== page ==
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Checksmart Financial LLC defeated a lawsuit accusing it of violating federal benefits law by offering high-fee, poorly performing investment funds in its $25 million 401(k) plan.
The participant’s claim of fiduciary breach against Checksmart and Cetera Advisor Networks LLC are untimely under the Employee Retirement Income Security Act’s three-year time limits provision, Judge James L. Graham of the U.S. District Court for the Southern District of Ohio held July 12.
The proposed class action, filed two years ago by Checksmart employee Enrique Bernaola, made waves in the financial industry for being one of the first to challenge alleged excessive fees in a smaller 401(k) plan. Such lawsuits usually have targeted major companies, including Verizon, Chevron, American Airlines, and Anthem. In recent years, however, companies with smaller plans also have been sued, including Gucci America Inc. ($97 million) and Novitex Enterprise Solutions Inc. ($157 million).
Graham held that Bernaola’s claims were barred by ERISA’s statute of limitations because the expense ratios for the various investment options offered by the plan were disclosed to him three years before he filed his lawsuit.
Between 2012 and 2013, Checksmart disclosed the expense ratios and performance data for each fund in many ways—including in Bernaola’s enrollment kit, a mailed communication, and on its website, Graham said. The three-year limitations period on any potential excessive-fee claims ended by August 2015, but Bernaola didn’t file his claim until July 2016, Graham said.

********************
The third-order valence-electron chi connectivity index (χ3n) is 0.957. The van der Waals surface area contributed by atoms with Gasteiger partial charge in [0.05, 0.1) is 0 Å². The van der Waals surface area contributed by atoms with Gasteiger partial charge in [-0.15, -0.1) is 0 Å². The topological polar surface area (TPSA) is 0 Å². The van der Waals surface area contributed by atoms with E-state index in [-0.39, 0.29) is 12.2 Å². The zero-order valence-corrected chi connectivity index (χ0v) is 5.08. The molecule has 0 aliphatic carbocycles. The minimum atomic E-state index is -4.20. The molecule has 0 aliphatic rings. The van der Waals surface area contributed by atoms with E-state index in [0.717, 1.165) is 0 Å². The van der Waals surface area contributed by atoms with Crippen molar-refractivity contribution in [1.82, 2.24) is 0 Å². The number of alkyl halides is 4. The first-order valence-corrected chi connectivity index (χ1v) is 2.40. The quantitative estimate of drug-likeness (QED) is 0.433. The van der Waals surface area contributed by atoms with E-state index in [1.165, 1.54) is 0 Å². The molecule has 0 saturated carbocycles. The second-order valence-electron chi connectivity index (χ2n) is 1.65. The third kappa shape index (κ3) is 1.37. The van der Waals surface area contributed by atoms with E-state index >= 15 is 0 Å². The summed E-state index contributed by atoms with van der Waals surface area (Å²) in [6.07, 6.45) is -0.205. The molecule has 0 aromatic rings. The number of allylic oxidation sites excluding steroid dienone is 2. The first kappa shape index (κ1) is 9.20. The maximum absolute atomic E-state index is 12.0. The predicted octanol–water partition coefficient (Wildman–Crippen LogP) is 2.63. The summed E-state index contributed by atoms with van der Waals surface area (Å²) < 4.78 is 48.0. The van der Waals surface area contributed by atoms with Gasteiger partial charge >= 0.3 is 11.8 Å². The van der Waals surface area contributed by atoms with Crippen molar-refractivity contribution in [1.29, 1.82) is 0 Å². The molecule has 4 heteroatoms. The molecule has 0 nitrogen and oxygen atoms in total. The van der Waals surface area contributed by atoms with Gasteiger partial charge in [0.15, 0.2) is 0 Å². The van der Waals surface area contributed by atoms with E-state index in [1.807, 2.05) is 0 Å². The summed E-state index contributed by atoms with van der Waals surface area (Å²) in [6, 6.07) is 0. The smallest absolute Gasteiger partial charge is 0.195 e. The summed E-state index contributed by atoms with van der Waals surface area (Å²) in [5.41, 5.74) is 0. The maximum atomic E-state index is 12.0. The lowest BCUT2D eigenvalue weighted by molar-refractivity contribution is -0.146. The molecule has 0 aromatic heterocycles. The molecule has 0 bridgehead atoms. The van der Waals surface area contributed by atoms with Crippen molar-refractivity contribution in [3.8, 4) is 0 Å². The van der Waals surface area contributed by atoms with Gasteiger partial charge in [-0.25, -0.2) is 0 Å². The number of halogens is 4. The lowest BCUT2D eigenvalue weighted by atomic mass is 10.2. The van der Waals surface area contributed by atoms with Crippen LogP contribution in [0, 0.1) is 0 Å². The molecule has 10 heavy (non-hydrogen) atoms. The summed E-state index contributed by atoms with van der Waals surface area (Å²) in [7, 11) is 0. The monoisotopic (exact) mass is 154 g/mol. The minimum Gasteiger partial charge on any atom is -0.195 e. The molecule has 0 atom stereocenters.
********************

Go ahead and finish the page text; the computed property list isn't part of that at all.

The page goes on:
Graham rejected Bernaola’s arguments that his claim wasn’t untimely, including that actual knowledge of the imprudence of an investment is impossible to have until after the investment underperforms.
Both Bernaola and Checksmart had access to the fees charged, the past performance and estimated risk for each investment option, and warnings that past performance didn’t guarantee future results, Graham said. Bernaola can’t be expected to predict the future, but the same goes for Checksmart, and that’s why his argument fails, Graham said.
Graham also rejected Bernaola’s argument that his claim is timely if deemed as a “process-based” claim. This type of claim would require consideration of both the substantive reasonableness of the fiduciary’s actions and the procedures by which the fiduciary made his decision. For the three-year statute of limitation to apply, Bernaola need not have actual knowledge of the process by which Checksmart selected the investment options; he need only have actual knowledge of the plan’s investment funds, Graham said. To recognize Bernaola’s claim as a process-based claim would essentially erase the limitations period for all fiduciary breach claims, as no participant would be likely to have insider knowledge of their plan’s decision-making process, Graham said.
Goldenberg Schneider LPA and Shepherd Finkelman Miller & Shah LLP represent the worker. Carpenter Lipps & Leland LLP and Goodwin & Procter LLP represent Checksmart. Reminger Co. LPA and Sidley Austin LLP represent Cetera.
The case is Bernaola v. Checksmart Financial LLC, S.D. Ohio, No. 2:16-cv-00684-JLG-EPD, order granting defendants’ motion to dismiss 7/12/18.
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